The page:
• Seventy Years Could Not Erase the Memory of a Wildfire Hero

    October 28, 2015 | Online Article

    It’s been a busy few months for the Triple Nickles, the U.S. Forest Service’s first African-American smoke jumping crew. On Aug. 6 of this year a member of the crew who was the first recorded death of a hot shot wildland firefighter was posthumously honored at his gravesite that was recently found after a long search.

    Seventy years ago, Pfc. Malvin L. Brown of the 555th Parachute Infantry Battalion known as the Triple Nickles, died while serving his country. Because of the racism prevalent in the segregated U.S military of the 1940s, Brown wasn’t given a burial with the honors he had earned.

    Brown’s life changed when in 1944, while WWII was raging in Europe, a small cadre of African-American men was training to become the Army’s first Black paratroopers. Within months, their ranks grew to a battalion. A year later they were sent to Oregon to be trained by the Forest Service as smokejumpers and firefighters—and by the Army as bomb diffusers for the Japanese balloon bombs, sent by the thousands across the Pacific to land along North America’s west coast.

    Brown died after falling from a tree during a wildfire after parachuting into the hot zone. His heroic death, though, received little attention at the time. However, this summer, Brown finally received the recognition and the media attention he deserved.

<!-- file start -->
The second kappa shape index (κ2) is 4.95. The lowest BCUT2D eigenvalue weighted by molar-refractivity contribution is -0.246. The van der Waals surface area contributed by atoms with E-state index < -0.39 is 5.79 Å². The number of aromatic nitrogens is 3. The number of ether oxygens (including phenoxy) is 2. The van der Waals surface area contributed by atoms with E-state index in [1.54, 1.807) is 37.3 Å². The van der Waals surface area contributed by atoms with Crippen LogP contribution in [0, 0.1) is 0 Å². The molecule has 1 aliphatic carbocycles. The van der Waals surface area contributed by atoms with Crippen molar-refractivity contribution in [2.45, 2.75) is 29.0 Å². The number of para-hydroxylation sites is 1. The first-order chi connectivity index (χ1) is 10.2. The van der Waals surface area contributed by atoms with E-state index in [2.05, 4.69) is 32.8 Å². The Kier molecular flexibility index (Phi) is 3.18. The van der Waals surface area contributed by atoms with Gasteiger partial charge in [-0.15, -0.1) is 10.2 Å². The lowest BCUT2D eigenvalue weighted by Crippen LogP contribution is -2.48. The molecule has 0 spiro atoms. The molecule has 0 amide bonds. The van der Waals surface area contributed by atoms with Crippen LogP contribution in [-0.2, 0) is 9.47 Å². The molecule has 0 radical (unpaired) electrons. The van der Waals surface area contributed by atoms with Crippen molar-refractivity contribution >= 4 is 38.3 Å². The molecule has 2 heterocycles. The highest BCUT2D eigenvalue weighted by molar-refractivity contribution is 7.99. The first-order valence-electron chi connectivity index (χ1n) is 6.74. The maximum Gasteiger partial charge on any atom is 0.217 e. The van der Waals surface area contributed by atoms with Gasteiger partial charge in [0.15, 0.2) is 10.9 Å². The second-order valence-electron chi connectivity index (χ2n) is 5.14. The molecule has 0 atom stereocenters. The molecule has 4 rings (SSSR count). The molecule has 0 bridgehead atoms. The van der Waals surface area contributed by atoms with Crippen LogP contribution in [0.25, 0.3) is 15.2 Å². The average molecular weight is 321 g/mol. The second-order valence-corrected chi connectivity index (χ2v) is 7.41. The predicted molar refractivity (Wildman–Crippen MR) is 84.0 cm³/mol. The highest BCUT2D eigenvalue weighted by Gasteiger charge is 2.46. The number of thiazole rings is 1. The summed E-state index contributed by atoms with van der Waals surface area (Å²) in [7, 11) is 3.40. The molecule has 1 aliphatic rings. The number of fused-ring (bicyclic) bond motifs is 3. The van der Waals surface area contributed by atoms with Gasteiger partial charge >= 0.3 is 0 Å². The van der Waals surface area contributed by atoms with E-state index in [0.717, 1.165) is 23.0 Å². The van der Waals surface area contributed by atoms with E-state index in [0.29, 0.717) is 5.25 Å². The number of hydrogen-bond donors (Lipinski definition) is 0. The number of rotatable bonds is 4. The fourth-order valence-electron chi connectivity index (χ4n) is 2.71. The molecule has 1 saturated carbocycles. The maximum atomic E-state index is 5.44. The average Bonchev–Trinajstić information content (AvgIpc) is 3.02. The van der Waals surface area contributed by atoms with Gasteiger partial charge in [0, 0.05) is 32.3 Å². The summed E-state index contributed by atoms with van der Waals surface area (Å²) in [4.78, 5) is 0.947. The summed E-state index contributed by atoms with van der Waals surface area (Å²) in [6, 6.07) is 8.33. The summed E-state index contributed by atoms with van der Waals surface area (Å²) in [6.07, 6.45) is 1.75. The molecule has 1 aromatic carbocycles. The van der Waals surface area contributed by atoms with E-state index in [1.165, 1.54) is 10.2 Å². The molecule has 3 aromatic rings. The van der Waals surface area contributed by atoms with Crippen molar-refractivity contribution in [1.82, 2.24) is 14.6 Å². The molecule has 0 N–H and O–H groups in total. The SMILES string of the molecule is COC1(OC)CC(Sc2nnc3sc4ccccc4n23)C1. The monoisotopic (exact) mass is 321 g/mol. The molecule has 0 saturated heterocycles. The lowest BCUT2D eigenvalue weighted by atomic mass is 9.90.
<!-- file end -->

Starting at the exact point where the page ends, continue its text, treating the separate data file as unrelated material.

Deidra McGee, an employee of the Forest Service, was able to locate family members who still resided in Pennsylvania where Brown had lived and invited them to attend the service.

    The family attended the Aug. 6 ceremony and more recently a second ceremony on September 10 also at the Mt. Calvary Cemetery near Baltimore, Md. The second ceremony took place during the Thirty Sixth Annual Triple Nickles Reunion.

    The Triple Nickles broke racial barriers and opened the door for African-Americans who have served the U.S. in every war and conflict. McGee has been an advocate for keeping the history of the Triple Nickles alive for more than two decades.

    McGee was recently honored at the Triple Nickles Reunion banquet for her 21 years of promoting, advocating and supporting these valiant men by making the nation aware of their role in history. McGee will become a life member of the Association in the near future, and, as the Triple Nickles Members say, she’ll be “Airborne All the Way!”

    (More at the link...)

  • Malvin L. Brown, Long Lost Baltimore Smoke Jumper, Finally Honored

    August 12, 2015 | Online Article

    Malvin L. Brown, a Black soldier who died during World War II, finally got the recognition he deserved.

    That’s because Brown, a member of the 555th Parachute Infantry Battalion, an all Black group, and his grave were long considered lost. The Triple Nickles, as the 555th was known, were well-known during their time and Brown’s death was reported on in The AFRO on Sept. 8, 1945.

    The Triple Nickles, who were trained to not only jump out of planes but also to fight fires, were a part of the plan to thwart possible attempts by the Japanese to fly large balloons over the West Coast that could be detonated over forests. If the forests were set ablaze, the thinking went, then much needed resources for the War would have to be diverted to fight the fires.

    Brown was born Oct. 11, 1920 and enlisted at the age of 22.

    (More at the link... including photo of dignitaries at his gravesite.)

  • Buried at Mt Calvary Cemetary

    812 Highway # 408

    Lothian

    Anne Arundel County

    near Baltimore, Maryland

 

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Contributors to this article: Mellie, RADAR, Big Smooth, Young and Still Learning, JerseyBoy, John Miller, National Smokejumpers